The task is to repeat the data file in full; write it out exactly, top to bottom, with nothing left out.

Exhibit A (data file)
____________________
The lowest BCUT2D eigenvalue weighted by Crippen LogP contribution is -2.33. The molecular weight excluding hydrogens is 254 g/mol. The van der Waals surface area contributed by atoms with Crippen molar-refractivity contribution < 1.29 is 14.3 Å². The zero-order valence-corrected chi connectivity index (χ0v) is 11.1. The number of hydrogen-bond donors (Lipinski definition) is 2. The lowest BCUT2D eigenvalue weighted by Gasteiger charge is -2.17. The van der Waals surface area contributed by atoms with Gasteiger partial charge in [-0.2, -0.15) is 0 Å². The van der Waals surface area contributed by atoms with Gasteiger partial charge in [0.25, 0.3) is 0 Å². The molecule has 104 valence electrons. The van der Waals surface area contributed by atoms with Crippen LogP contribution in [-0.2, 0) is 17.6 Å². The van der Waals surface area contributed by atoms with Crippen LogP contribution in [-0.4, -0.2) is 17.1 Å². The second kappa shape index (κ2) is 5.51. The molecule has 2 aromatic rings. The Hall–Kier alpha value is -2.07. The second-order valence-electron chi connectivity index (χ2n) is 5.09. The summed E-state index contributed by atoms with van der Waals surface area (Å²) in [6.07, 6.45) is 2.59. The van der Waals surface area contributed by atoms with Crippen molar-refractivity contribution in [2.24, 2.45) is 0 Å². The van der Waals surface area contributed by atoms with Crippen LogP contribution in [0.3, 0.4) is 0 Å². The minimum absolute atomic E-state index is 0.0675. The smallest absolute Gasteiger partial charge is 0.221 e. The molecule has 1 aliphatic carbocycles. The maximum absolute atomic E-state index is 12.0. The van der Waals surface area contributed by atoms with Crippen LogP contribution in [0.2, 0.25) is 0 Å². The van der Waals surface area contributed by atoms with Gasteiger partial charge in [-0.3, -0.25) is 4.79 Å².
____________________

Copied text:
The lowest BCUT2D eigenvalue weighted by Crippen LogP contribution is -2.33. The molecular weight excluding hydrogens is 254 g/mol. The van der Waals surface area contributed by atoms with Crippen molar-refractivity contribution < 1.29 is 14.3 Å². The zero-order valence-corrected chi connectivity index (χ0v) is 11.1. The number of hydrogen-bond donors (Lipinski definition) is 2. The lowest BCUT2D eigenvalue weighted by Gasteiger charge is -2.17. The van der Waals surface area contributed by atoms with Gasteiger partial charge in [-0.2, -0.15) is 0 Å². The van der Waals surface area contributed by atoms with Gasteiger partial charge in [0.25, 0.3) is 0 Å². The molecule has 104 valence electrons. The van der Waals surface area contributed by atoms with Crippen LogP contribution in [-0.2, 0) is 17.6 Å². The van der Waals surface area contributed by atoms with Crippen LogP contribution in [-0.4, -0.2) is 17.1 Å². The second kappa shape index (κ2) is 5.51. The molecule has 2 aromatic rings. The Hall–Kier alpha value is -2.07. The second-order valence-electron chi connectivity index (χ2n) is 5.09. The summed E-state index contributed by atoms with van der Waals surface area (Å²) in [6.07, 6.45) is 2.59. The van der Waals surface area contributed by atoms with Crippen molar-refractivity contribution in [2.24, 2.45) is 0 Å². The van der Waals surface area contributed by atoms with Crippen LogP contribution in [0.3, 0.4) is 0 Å². The minimum absolute atomic E-state index is 0.0675. The smallest absolute Gasteiger partial charge is 0.221 e. The molecule has 1 aliphatic carbocycles. The maximum absolute atomic E-state index is 12.0. The van der Waals surface area contributed by atoms with Crippen LogP contribution in [0.2, 0.25) is 0 Å². The van der Waals surface area contributed by atoms with Gasteiger partial charge in [-0.3, -0.25) is 4.79 Å².